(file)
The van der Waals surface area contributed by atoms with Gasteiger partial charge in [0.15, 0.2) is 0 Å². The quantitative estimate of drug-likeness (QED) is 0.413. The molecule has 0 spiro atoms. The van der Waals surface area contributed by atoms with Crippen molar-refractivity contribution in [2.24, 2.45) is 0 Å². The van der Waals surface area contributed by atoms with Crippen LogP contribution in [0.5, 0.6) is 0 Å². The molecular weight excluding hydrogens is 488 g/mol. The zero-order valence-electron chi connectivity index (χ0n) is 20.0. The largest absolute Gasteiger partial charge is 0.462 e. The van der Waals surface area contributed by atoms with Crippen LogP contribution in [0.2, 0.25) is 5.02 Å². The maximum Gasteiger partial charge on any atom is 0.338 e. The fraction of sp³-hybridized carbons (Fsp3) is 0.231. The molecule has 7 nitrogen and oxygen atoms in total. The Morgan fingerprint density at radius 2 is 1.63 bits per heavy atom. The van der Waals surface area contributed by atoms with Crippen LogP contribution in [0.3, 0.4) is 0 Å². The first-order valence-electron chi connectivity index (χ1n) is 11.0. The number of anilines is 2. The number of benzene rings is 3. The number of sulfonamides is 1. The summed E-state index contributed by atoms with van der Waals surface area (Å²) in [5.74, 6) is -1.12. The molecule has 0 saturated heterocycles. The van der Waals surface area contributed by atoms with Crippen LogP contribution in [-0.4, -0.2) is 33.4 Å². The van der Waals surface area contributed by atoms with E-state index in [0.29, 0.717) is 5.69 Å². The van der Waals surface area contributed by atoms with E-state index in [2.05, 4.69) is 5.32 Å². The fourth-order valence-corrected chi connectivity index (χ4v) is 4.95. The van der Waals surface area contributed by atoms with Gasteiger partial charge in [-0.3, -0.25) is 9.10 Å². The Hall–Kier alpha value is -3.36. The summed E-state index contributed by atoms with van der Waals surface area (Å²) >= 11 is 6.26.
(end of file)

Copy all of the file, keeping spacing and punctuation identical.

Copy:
The van der Waals surface area contributed by atoms with Gasteiger partial charge in [0.15, 0.2) is 0 Å². The quantitative estimate of drug-likeness (QED) is 0.413. The molecule has 0 spiro atoms. The van der Waals surface area contributed by atoms with Crippen molar-refractivity contribution in [2.24, 2.45) is 0 Å². The van der Waals surface area contributed by atoms with Crippen LogP contribution in [0.5, 0.6) is 0 Å². The molecular weight excluding hydrogens is 488 g/mol. The zero-order valence-electron chi connectivity index (χ0n) is 20.0. The largest absolute Gasteiger partial charge is 0.462 e. The van der Waals surface area contributed by atoms with Crippen LogP contribution in [0.2, 0.25) is 5.02 Å². The maximum Gasteiger partial charge on any atom is 0.338 e. The fraction of sp³-hybridized carbons (Fsp3) is 0.231. The molecule has 7 nitrogen and oxygen atoms in total. The Morgan fingerprint density at radius 2 is 1.63 bits per heavy atom. The van der Waals surface area contributed by atoms with Crippen LogP contribution in [0.3, 0.4) is 0 Å². The first-order valence-electron chi connectivity index (χ1n) is 11.0. The number of anilines is 2. The number of benzene rings is 3. The number of sulfonamides is 1. The summed E-state index contributed by atoms with van der Waals surface area (Å²) in [5.74, 6) is -1.12. The molecule has 0 saturated heterocycles. The van der Waals surface area contributed by atoms with Crippen LogP contribution in [-0.4, -0.2) is 33.4 Å². The van der Waals surface area contributed by atoms with E-state index in [0.29, 0.717) is 5.69 Å². The van der Waals surface area contributed by atoms with E-state index in [2.05, 4.69) is 5.32 Å². The fourth-order valence-corrected chi connectivity index (χ4v) is 4.95. The van der Waals surface area contributed by atoms with Gasteiger partial charge in [-0.3, -0.25) is 9.10 Å². The Hall–Kier alpha value is -3.36. The summed E-state index contributed by atoms with van der Waals surface area (Å²) >= 11 is 6.26.